The story of the rise-and-fall of jailed stockbroker Jordan Belfort has sparked controversy from almost every corner of the globe. With the mainstay of the film being immoral financiers targeting the weak and vulnerable to fund a life of ridiculous debauchery, it's no great surprise.
Among other things, it has prompted a fiery debate about corporate greed and public trust in financial institutions. Belfort's firm, Stratton Oakmont, worked to build up high levels of trust among its clients, only to lie, cheat and force them into buying useless shares. The firm's tagline neatly illustrates just how little it respects its clients: "Don't hang up until the client either buys or dies".
So how far can we expect this impression - however exaggerated - to drive down public perceptions of financial institutions? At a time when the banks are scrambling to get the public back onside, the 'Wolf' clearly hasn't helped. Nor have stories about banks booking out entire cinemas for a premiere viewing, which have led many to claim those in charge are ignoring the crisis of trust - and perhaps even revelling in it.
At CEB we conduct regular studies on consumer confidence about financial institutions, surveying around 18,500 consumers across the globe. Last month our Consumer Financial Monitor found that 54% of those in Europe simply don't believe that banks care about their customers - a tiny 2% increase since this time last year, suggesting that financial institutions face a long struggle to get back in favour. Corporate jargon and a perception that advisers are trying to pull the wool over their eyes is also an issue: 58% say financial providers are incapable of offering clear and simple policies.
This is partly rooted in frustration about the fundamental flaws in the industry associated with the financial crisis, which still persist even years after it began. Yet with most people saying that trust is the most important factor in hiring an investment adviser - sometimes even more than a golden performance record - it's clear that systemic cultural changes are needed.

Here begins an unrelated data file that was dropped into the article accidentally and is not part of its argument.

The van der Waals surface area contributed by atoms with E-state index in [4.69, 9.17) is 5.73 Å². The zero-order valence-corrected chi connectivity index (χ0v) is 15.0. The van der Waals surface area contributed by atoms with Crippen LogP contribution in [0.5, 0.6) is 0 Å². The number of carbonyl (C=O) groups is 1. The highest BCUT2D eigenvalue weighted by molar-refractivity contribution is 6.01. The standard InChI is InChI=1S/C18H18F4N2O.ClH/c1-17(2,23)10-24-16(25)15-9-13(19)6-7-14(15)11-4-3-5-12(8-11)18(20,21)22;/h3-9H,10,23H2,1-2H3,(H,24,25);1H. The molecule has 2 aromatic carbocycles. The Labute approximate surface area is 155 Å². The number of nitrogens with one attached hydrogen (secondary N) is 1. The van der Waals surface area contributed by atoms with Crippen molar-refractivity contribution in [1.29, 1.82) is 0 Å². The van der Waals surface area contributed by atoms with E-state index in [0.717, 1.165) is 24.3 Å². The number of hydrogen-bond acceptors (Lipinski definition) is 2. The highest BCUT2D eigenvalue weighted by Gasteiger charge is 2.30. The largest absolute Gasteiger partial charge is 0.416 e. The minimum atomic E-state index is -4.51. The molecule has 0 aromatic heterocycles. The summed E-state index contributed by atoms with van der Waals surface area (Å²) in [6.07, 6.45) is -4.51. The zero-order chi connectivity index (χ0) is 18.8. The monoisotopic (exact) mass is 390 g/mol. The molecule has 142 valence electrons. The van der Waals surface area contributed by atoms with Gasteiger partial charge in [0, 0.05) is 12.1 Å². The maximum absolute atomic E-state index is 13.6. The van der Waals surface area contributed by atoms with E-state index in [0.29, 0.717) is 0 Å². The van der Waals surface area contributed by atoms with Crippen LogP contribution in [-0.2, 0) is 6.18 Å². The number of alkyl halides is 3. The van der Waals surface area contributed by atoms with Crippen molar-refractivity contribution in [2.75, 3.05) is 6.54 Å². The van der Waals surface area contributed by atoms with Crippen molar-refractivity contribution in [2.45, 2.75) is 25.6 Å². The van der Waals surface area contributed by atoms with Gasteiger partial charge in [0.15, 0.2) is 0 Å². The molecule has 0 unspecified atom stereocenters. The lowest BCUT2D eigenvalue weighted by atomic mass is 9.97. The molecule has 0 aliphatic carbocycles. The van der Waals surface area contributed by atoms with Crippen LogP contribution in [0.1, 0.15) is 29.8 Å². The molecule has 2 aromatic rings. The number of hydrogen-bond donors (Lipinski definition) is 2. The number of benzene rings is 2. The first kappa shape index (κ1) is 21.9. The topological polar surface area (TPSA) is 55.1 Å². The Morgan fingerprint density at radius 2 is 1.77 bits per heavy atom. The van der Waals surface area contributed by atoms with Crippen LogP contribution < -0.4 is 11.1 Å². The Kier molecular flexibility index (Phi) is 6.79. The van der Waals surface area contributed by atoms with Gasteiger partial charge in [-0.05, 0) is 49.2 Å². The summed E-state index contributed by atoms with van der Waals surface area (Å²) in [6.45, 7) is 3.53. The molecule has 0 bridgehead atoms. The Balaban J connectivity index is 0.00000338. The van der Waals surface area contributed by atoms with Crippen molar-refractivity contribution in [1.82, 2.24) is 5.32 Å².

Yet the surprising factor is this: While Libor scandals, bankers' bonuses, or the excessive greed of Wall Street might be what grabs the headlines, it will always be consumers' perceptions of how they are treated on a daily basis that really makes the difference. Banks who deliver high quality branch interactions, for example, experience over twice the intent to stay and four times the recommendation levels as those who don't.
The key to restoring public confidence isn't trying to counter the rumours about greed and excess, but rather concentrating on giving customers consistent support and building deeper, long-term relationships. This means giving people 'something for nothing', following up on promises and making clear that there are transparent business processes in place. First Direct bank is one good example of this. Its clearly defined customer-centric approach, including a 24-hour helpline and the offer of £100 if you switches to its current account, means it regularly tops the charts as the UK's most trusted financial provider.
Those in the industry need to stop worrying about the headlines and instead focus on the small steps to make a difference to their customer base. Only then will we have any chance of seeing public trust creep back to pre-crisis levels. And you never know: along the way we might convince people there aren't really all that many 'wolves' on Wall Street, in the Square Mile, or anywhere else.
For more information: http://www.executiveboard.com/exbd/financial-services/consumer-financial-monitor/index.page